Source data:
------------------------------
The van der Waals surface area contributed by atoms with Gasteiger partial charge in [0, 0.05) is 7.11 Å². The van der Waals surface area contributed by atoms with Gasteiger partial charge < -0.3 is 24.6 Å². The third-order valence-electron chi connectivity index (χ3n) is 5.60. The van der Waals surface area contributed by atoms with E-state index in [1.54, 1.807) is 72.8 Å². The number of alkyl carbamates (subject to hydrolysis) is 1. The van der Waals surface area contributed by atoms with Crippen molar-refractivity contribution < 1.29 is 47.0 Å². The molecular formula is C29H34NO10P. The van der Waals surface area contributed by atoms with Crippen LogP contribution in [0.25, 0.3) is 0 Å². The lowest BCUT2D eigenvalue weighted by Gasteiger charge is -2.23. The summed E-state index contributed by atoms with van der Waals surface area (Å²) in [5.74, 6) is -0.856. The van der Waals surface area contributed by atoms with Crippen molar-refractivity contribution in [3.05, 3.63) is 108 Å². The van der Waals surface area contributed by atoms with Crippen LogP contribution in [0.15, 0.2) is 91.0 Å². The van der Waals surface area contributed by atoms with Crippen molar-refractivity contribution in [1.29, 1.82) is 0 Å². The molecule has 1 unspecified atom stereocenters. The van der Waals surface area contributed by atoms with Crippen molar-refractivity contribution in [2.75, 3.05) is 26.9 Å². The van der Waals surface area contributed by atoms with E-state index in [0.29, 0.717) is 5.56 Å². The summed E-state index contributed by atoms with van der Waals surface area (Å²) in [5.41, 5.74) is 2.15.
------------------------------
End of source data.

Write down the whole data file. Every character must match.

The van der Waals surface area contributed by atoms with Gasteiger partial charge in [0, 0.05) is 7.11 Å². The van der Waals surface area contributed by atoms with Gasteiger partial charge < -0.3 is 24.6 Å². The third-order valence-electron chi connectivity index (χ3n) is 5.60. The van der Waals surface area contributed by atoms with E-state index in [1.54, 1.807) is 72.8 Å². The number of alkyl carbamates (subject to hydrolysis) is 1. The van der Waals surface area contributed by atoms with Crippen molar-refractivity contribution < 1.29 is 47.0 Å². The molecular formula is C29H34NO10P. The van der Waals surface area contributed by atoms with Crippen LogP contribution in [0.25, 0.3) is 0 Å². The lowest BCUT2D eigenvalue weighted by Gasteiger charge is -2.23. The summed E-state index contributed by atoms with van der Waals surface area (Å²) in [5.74, 6) is -0.856. The van der Waals surface area contributed by atoms with Crippen molar-refractivity contribution in [3.05, 3.63) is 108 Å². The van der Waals surface area contributed by atoms with Crippen LogP contribution in [0.15, 0.2) is 91.0 Å². The van der Waals surface area contributed by atoms with Crippen molar-refractivity contribution in [1.29, 1.82) is 0 Å². The molecule has 1 unspecified atom stereocenters. The van der Waals surface area contributed by atoms with Crippen molar-refractivity contribution in [2.75, 3.05) is 26.9 Å². The van der Waals surface area contributed by atoms with E-state index in [0.29, 0.717) is 5.56 Å². The summed E-state index contributed by atoms with van der Waals surface area (Å²) in [5.41, 5.74) is 2.15.